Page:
I should be studying for an Archaeology exam that is going to happen at 10:10 a.m. Monday morning, but I keep thinking about something.
When I was a girl and was allowed to roam a bit in the woods behind my house, I would climb in the creek and pull up handfuls of clay and let it squish through my fingers. The clay was filled with hard, small little black mussels. The creek was filled with snakes and old tins cans and glass bottles. I went there to stretch out, dirty and scruffy as the bit of woods was. I read The Secret Garden & Trixie Belden and I wanted to find things in the dirt. My imagination was so strong that I thought the trees held secret doors and that I could, if I looked at them the right way, walk into them and out of there.
I was allowed to be home by myself for short periods of time by then, though I always forgot my key and had to use the spare to get in. The spare was hidden on a ledge just inside the crawlspace, just a quick hand in-hand out was all it took to get to it. Guarding the crawlspace door (peeling white paint, wildflowers growing at its base) were black-faced carpenter bees, who circled and hovered around me nosily. If I made it past them I had to face the cave crickets who lived inside the crawlspace; they made clicking sounds when they jumped and some were as big as my thumb.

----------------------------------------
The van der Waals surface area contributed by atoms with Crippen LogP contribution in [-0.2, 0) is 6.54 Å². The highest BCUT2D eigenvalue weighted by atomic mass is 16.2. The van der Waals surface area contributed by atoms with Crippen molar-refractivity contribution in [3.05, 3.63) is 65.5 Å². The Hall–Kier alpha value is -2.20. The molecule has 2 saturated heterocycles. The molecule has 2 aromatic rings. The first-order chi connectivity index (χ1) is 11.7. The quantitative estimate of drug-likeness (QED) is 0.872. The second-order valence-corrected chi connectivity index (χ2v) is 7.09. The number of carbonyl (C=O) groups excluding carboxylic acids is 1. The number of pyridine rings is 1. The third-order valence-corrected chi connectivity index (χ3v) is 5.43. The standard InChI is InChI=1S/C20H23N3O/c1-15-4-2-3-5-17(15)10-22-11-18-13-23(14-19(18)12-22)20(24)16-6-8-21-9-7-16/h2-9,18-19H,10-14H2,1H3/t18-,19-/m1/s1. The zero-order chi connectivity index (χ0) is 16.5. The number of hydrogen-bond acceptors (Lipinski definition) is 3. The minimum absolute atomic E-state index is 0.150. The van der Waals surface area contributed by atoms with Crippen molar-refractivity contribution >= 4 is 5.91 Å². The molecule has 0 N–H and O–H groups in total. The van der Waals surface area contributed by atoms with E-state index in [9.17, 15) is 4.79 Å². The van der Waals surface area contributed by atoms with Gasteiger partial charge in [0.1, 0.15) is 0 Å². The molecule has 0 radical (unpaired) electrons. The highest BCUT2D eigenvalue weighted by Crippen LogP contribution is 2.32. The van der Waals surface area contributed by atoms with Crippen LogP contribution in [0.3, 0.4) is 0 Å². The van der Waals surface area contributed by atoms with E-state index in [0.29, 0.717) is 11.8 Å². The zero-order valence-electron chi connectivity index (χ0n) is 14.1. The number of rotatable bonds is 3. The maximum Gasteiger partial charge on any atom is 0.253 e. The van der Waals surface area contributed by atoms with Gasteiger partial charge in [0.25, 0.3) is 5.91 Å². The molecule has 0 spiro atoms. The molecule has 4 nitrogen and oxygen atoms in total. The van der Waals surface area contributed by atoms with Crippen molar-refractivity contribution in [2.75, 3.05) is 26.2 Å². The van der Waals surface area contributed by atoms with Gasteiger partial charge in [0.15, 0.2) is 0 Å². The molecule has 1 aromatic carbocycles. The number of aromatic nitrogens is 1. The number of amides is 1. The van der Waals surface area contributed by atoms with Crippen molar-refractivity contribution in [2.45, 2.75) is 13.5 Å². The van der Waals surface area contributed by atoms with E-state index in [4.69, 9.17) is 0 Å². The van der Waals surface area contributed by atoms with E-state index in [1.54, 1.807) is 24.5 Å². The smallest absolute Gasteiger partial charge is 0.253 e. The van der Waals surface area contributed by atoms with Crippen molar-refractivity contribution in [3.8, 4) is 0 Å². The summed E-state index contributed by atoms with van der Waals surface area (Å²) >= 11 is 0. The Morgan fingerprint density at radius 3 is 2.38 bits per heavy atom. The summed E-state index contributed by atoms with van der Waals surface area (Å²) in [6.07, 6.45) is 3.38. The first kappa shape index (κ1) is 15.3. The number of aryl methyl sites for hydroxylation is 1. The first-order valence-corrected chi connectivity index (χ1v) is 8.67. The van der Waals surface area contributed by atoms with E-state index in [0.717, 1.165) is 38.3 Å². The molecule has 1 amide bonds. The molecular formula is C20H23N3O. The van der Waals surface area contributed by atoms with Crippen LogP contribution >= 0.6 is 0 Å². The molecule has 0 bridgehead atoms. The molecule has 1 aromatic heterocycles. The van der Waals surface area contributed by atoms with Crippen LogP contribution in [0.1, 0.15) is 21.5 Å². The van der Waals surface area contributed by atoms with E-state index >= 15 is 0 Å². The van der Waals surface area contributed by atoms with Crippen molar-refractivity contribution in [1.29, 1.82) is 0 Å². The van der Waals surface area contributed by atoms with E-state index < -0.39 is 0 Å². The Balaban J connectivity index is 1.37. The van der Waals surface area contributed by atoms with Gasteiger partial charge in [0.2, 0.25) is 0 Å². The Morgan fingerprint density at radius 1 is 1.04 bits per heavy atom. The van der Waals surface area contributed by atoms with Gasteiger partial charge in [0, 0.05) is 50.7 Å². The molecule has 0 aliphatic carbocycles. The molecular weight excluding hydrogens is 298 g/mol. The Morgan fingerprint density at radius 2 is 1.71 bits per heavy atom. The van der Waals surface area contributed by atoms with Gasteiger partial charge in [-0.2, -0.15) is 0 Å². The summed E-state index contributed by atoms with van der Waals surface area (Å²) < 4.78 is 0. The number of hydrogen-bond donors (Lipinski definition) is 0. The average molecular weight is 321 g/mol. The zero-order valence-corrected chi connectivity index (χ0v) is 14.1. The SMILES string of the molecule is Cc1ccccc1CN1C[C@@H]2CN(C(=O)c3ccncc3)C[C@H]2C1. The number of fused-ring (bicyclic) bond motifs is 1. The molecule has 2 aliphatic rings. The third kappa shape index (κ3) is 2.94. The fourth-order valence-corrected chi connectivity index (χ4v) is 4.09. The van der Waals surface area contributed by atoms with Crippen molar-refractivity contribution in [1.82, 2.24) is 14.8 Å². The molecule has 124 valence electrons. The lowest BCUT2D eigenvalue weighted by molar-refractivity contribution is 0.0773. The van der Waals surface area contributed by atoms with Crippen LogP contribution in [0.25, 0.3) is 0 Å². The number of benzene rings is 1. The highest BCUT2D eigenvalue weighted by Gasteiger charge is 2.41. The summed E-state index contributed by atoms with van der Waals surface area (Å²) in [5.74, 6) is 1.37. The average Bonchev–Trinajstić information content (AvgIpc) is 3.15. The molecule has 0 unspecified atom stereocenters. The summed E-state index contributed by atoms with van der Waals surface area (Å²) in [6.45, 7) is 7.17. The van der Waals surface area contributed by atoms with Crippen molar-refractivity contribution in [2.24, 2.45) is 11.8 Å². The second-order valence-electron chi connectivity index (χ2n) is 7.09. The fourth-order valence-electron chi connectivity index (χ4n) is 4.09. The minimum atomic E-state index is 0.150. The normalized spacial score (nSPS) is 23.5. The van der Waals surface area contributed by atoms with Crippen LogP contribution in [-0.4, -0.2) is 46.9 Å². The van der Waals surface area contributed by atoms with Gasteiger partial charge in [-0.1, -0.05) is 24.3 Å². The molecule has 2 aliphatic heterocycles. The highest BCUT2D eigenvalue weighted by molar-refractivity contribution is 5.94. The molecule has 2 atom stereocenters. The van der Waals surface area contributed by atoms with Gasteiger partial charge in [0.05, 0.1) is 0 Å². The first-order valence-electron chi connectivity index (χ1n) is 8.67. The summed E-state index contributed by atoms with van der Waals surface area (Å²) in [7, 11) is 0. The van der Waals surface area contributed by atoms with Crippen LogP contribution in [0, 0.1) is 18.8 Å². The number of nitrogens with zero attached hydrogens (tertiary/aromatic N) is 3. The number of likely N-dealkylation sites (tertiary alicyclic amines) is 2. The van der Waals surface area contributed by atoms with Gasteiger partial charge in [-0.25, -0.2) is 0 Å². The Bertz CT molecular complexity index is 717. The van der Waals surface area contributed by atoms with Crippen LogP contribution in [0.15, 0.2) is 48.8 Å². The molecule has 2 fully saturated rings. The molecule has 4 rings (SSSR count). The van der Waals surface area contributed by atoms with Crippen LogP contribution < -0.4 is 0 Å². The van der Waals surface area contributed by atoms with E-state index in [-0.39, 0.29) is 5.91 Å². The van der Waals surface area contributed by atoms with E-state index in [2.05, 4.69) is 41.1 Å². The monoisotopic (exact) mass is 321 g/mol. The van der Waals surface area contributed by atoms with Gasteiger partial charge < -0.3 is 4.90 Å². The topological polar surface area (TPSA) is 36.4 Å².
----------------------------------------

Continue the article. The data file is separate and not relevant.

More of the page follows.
If I was too afraid to make my way past nature’s obstacles and enter the house through the kitchen door, I had to go to the neighbors and wait for my mom or my sister to come home. The neighbor was old, and very southern. Her kitchen was filled with patterns of yellow and knotty pine. She gave me cookies and lemonade and we sat at her kitchen table. It had an oilcloth tablecloth; she had very white hair and had the radio tuned to a devotional station.
I was so dreamy then, or maybe that’s just the way memories are (foggy, blue, the smells stand out and sometimes they’re all you remember). We lived in that house for three years until we moved to Ohio, where there are no big magnolias like we have here.